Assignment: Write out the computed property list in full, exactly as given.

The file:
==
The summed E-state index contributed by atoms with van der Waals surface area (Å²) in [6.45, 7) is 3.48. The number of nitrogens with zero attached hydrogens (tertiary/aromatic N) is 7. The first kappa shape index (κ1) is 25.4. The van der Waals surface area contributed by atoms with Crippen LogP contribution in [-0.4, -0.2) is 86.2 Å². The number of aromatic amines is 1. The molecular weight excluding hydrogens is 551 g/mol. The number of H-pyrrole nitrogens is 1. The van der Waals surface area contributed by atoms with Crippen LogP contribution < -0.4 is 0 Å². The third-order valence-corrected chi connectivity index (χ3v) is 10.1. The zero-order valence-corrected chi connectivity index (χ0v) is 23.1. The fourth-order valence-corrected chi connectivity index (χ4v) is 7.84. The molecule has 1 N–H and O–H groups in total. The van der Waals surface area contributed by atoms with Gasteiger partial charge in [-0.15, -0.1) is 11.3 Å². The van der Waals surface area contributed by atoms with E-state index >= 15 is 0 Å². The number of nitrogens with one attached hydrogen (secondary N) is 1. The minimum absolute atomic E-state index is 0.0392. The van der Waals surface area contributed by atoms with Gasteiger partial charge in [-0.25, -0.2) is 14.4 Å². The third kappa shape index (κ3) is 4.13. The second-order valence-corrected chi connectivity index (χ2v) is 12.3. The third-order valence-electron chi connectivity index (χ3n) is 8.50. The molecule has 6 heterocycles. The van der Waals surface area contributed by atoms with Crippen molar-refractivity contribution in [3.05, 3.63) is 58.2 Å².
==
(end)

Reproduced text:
The summed E-state index contributed by atoms with van der Waals surface area (Å²) in [6.45, 7) is 3.48. The number of nitrogens with zero attached hydrogens (tertiary/aromatic N) is 7. The first kappa shape index (κ1) is 25.4. The van der Waals surface area contributed by atoms with Crippen LogP contribution in [-0.4, -0.2) is 86.2 Å². The number of aromatic amines is 1. The molecular weight excluding hydrogens is 551 g/mol. The number of H-pyrrole nitrogens is 1. The van der Waals surface area contributed by atoms with Crippen LogP contribution < -0.4 is 0 Å². The third-order valence-corrected chi connectivity index (χ3v) is 10.1. The zero-order valence-corrected chi connectivity index (χ0v) is 23.1. The fourth-order valence-corrected chi connectivity index (χ4v) is 7.84. The molecule has 1 N–H and O–H groups in total. The van der Waals surface area contributed by atoms with Gasteiger partial charge in [-0.15, -0.1) is 11.3 Å². The van der Waals surface area contributed by atoms with E-state index >= 15 is 0 Å². The number of nitrogens with one attached hydrogen (secondary N) is 1. The minimum absolute atomic E-state index is 0.0392. The van der Waals surface area contributed by atoms with Gasteiger partial charge in [-0.25, -0.2) is 14.4 Å². The third kappa shape index (κ3) is 4.13. The second-order valence-corrected chi connectivity index (χ2v) is 12.3. The third-order valence-electron chi connectivity index (χ3n) is 8.50. The molecule has 6 heterocycles. The van der Waals surface area contributed by atoms with Crippen molar-refractivity contribution in [3.05, 3.63) is 58.2 Å².